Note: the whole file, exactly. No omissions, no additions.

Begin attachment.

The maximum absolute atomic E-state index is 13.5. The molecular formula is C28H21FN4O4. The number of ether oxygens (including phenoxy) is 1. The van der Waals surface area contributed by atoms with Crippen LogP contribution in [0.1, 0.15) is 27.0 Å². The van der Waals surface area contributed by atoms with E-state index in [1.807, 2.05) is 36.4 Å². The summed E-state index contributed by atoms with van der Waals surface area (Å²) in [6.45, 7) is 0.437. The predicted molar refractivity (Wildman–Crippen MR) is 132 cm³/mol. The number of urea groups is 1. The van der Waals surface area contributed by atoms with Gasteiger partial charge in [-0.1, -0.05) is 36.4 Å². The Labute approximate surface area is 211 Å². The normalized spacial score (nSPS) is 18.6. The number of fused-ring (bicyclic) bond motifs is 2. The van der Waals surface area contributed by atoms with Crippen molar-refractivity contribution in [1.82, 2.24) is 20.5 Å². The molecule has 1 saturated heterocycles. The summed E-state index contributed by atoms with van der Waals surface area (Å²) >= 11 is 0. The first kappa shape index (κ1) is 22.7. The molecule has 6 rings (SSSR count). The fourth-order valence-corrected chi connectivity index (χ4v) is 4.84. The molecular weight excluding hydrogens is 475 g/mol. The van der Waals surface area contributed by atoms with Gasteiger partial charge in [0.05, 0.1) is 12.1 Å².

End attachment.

The maximum absolute atomic E-state index is 13.5. The molecular formula is C28H21FN4O4. The number of ether oxygens (including phenoxy) is 1. The van der Waals surface area contributed by atoms with Crippen LogP contribution in [0.1, 0.15) is 27.0 Å². The van der Waals surface area contributed by atoms with E-state index in [1.807, 2.05) is 36.4 Å². The summed E-state index contributed by atoms with van der Waals surface area (Å²) in [6.45, 7) is 0.437. The predicted molar refractivity (Wildman–Crippen MR) is 132 cm³/mol. The number of urea groups is 1. The van der Waals surface area contributed by atoms with Gasteiger partial charge in [-0.1, -0.05) is 36.4 Å². The Labute approximate surface area is 211 Å². The normalized spacial score (nSPS) is 18.6. The number of fused-ring (bicyclic) bond motifs is 2. The van der Waals surface area contributed by atoms with Crippen molar-refractivity contribution in [1.82, 2.24) is 20.5 Å². The molecule has 1 saturated heterocycles. The summed E-state index contributed by atoms with van der Waals surface area (Å²) >= 11 is 0. The first kappa shape index (κ1) is 22.7. The molecule has 6 rings (SSSR count). The fourth-order valence-corrected chi connectivity index (χ4v) is 4.84. The molecular weight excluding hydrogens is 475 g/mol. The van der Waals surface area contributed by atoms with Gasteiger partial charge in [0.05, 0.1) is 12.1 Å².